Refinancing comes with many pros and cons. The biggest pro of refinancing is that it can help people who are cash-strapped to free up some money in their fortnightly or monthly budget as refinancing often gives people a lower or better suited interest rate. Refinancing to a better rate can help alleviate the financial pressures many people face today. The biggest con of refinancing is the cost involved in a refinancing transaction. Many people do not realise that they will need to instruct their lawyer to act on this transaction on their behalf, which attracts legal fees of upwards of $1,500 or more. For people who are already struggling financially, this cost can cause added stress. However, some banks offer cash contributions in refinancing matters and these funds can be used to pay the legal costs incurred.

 

If refinancing is looking like a good option for you, please consult with your mortgage broker or bank manager to explore your refinancing options and instruct your lawyer once you have decided to refinance your property.

Georgia Ellen, Senior Solicitor

Blue toy car with Refinance text on wooden blocks” by wuestenigel is licensed under CC BY 2.0.


Property briefs

The new government has brought in significant changes to the property sector; we outline what these could mean for you.

 

 

Bright-line test changes

Under the current framework, the bright-line rules affect properties that were acquired on or after 27 March 2021 and sold within five years for qualifying new builds or within 10 years for all other properties. The bright-line period starts on the date that the transfer took place and ends on the date which you enter into a binding agreement for sale and purchase to sell your property (this is slightly different if you purchased your property off the plans).

There are exclusions where the bright-line rules do not apply such as:

  • For the period which the property has been your main home
  • If the sale of your property is subject to other tax rules, and
  • Where your property is farmland or business premises.

As of 1 July 2024, the bright-line period will be reduced from 10 years (or five years for new builds) to two years. While the new rules have not yet come into effect, the government has announced that properties sold after 1 July 2024 will only be subject to the bright-line rules if they are sold within two years from when your property was purchased.

There are still some details that have not yet been confirmed relating to the bright-line changes such as:

  • Whether the bright-line rules are triggered by the transfer of property in and out of trust ownership
  • What date the bright-line period is calculated on, and
  • The ‘main home’ exemption.

The changes to the bright-line test regime will likely be very welcome to landlords who look to benefit greatly from this change.

 

RMA legislation

In December 2023, the government repealed the Natural and Built Environment Act 2023 and the Spatial Planning Act 2023, that came into force in August 2023, and were intended to replace the Resource Management Act 1991 (RMA). It has, however, retained:

  • The fast-track consenting scheme which is similar to what was available during the Covid period, and
  • The Spatial Planning Boards whose role is monitoring, evaluating and reporting on the effectiveness of the Act to relevant ministers.

The government has confirmed it will ensure Treaty of Waitangi settlements are upheld.

This is the first phase of a three-stage plan which intends to replace the RMA with new resource management laws.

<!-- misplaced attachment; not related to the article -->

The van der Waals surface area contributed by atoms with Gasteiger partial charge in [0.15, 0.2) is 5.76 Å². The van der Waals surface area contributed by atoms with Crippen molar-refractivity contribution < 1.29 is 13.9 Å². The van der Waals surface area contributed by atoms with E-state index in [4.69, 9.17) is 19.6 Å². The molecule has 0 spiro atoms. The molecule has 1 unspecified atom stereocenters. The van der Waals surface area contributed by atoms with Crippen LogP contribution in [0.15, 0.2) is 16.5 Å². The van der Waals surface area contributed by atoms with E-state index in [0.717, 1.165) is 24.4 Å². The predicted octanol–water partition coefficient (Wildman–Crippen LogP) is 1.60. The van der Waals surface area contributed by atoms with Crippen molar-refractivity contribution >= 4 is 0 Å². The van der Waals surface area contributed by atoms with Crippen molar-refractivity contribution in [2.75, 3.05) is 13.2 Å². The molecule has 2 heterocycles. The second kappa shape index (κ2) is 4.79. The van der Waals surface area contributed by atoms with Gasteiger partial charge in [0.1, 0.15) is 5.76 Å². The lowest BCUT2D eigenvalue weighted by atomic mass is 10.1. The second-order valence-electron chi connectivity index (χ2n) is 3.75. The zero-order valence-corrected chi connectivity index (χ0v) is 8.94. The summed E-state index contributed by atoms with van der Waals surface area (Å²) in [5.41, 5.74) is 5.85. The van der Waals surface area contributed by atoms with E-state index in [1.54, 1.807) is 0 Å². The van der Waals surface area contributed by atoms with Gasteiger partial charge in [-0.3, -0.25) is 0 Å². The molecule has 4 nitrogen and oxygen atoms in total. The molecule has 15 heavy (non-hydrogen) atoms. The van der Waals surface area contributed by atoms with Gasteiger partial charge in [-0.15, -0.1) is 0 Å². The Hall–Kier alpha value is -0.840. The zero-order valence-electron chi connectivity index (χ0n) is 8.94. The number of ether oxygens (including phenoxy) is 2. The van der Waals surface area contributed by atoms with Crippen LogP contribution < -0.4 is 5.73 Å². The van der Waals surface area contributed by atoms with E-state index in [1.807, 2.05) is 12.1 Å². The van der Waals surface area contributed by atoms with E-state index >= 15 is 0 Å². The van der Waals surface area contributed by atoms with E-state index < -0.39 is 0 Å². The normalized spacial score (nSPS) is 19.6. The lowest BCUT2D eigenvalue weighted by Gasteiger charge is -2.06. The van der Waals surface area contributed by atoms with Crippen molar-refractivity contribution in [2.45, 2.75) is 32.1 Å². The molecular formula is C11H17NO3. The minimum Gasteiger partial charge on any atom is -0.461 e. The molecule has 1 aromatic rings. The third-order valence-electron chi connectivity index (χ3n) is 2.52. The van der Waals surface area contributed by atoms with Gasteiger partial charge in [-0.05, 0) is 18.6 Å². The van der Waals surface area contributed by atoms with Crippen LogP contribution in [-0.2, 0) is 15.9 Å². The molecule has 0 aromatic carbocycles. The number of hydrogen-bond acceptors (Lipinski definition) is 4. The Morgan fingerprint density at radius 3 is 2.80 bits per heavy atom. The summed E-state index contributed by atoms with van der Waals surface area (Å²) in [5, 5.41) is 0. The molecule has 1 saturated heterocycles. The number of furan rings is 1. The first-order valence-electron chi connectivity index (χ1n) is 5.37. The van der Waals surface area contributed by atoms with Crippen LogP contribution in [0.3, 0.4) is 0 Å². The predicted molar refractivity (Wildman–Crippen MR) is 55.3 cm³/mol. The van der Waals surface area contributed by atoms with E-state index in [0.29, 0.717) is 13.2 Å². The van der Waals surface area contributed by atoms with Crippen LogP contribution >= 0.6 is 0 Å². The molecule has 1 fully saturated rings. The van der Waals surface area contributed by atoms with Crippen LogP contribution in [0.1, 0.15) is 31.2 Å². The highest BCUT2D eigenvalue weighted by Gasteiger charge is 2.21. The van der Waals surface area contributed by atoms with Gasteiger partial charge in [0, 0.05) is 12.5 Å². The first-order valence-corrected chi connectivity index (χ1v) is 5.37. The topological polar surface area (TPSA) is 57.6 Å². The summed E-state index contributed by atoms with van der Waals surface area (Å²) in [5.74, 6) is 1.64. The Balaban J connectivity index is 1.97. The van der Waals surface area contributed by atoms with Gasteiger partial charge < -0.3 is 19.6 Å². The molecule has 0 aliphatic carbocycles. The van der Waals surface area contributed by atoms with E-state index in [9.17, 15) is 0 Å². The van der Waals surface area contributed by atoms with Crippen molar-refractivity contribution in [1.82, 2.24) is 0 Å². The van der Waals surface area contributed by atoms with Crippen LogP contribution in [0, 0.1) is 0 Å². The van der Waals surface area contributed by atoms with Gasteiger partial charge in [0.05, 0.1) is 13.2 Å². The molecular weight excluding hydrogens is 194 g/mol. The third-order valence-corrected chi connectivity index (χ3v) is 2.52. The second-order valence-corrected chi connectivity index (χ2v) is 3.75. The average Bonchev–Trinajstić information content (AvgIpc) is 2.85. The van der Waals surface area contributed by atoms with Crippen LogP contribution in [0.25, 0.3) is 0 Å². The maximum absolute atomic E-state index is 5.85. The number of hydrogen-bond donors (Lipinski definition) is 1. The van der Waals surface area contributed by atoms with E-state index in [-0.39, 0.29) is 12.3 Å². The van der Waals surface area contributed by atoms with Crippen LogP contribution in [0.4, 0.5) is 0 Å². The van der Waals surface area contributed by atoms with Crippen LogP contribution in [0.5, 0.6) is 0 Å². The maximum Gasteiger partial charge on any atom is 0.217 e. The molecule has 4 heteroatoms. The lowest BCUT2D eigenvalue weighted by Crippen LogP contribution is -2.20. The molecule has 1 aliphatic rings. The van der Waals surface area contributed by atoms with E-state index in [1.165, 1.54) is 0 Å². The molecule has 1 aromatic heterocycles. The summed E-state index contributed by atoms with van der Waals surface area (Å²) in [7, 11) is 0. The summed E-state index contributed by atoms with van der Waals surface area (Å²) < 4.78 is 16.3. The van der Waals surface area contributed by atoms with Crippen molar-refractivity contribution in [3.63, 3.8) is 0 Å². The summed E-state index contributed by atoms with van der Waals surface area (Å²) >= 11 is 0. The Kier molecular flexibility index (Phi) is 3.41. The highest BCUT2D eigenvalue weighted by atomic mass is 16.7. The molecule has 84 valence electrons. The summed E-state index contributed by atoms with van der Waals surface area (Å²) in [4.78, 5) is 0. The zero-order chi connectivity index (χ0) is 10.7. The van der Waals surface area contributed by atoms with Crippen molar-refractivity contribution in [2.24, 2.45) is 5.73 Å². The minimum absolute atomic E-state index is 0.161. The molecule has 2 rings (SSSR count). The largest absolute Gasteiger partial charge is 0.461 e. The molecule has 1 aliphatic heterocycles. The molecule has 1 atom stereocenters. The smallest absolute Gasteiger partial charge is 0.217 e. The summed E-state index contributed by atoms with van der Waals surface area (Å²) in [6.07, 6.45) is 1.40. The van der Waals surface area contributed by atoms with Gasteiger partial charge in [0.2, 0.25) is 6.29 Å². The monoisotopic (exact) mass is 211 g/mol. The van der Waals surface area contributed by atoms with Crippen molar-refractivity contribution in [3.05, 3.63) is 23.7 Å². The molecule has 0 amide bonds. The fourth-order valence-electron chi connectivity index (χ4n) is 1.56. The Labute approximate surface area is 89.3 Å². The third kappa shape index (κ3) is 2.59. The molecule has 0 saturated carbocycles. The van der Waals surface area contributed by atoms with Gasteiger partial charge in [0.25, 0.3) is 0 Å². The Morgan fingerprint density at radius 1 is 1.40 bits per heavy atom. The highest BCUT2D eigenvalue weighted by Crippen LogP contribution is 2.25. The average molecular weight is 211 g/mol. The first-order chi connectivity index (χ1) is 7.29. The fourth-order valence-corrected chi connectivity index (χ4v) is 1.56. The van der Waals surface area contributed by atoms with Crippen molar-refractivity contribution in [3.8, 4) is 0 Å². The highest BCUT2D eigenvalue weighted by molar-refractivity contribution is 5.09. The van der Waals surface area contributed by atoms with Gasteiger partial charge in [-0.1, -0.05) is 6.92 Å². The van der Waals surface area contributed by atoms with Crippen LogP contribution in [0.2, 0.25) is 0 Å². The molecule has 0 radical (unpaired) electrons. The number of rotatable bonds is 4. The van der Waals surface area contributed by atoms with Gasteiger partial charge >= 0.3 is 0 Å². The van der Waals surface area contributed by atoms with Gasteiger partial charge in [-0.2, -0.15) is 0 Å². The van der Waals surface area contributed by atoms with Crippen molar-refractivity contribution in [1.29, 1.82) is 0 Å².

The final goal is to repeal the RMA entirely and replace it with legislation that the government believes is more fit for purpose.

 

 

Rental and tenancy updates

Notice periods: Month-to-month/periodic tenancy rules apply where tenants must give 28 days’ notice to leave the property and landlords must give their tenants 48 days’ notice if they intend to sell, move into the property or carry out major renovations. The government’s new proposed notice periods will change this to 21 days for tenants and 42 days for landlords.

 

Mortgage interest deductibility: This is the ability for landlords to deduct the interest they pay on their mortgage as a business expense thereby reducing their taxable income. The government announced on 10 March 2024 that as of 1 April 2024, landlords may claim back 80% of their interest for this purpose. The announcement also confirmed that from 1 April 2025 mortgage interest deductibility will increase to 100% of interest.

 

Ninety day no-cause evictions: The government’s restoration of no-cause evictions is another major change on the horizon. Landlords will no longer have to provide tenants with an explanation as to why they have been evicted if they give tenants 90 days’ notice to leave their property.

 

Pet bonds: The introduction of pet bonds will allow landlords to require tenants to pay a higher bond, rather than four-weeks’ rent if they intend to have a pet on the property. Damage caused by pets would then be deducted from the bond for the repairs to the property.

 

These changes to the status quo for residential tenancies will have significant impacts for landlords and tenants alike. The government has not, however, indicated when legislation will be introduced on all the above issues.

 

 

If you would like any more information or advice on any of the above topics, please don’t hesitate to contact us.

 

 

DISCLAIMER: All the information published in Property eSpeaking is true and accurate to the best of the authors’ knowledge. It should not be a substitute for legal advice. No liability is assumed by the authors or publisher for losses suffered by any person or organisation relying directly or indirectly on this newsletter. Views expressed are those of individual authors, and do not necessarily reflect the view of Edmonds Judd. Articles appearing in Property eSpeaking may be reproduced with prior approval from the editor and credit given to the source.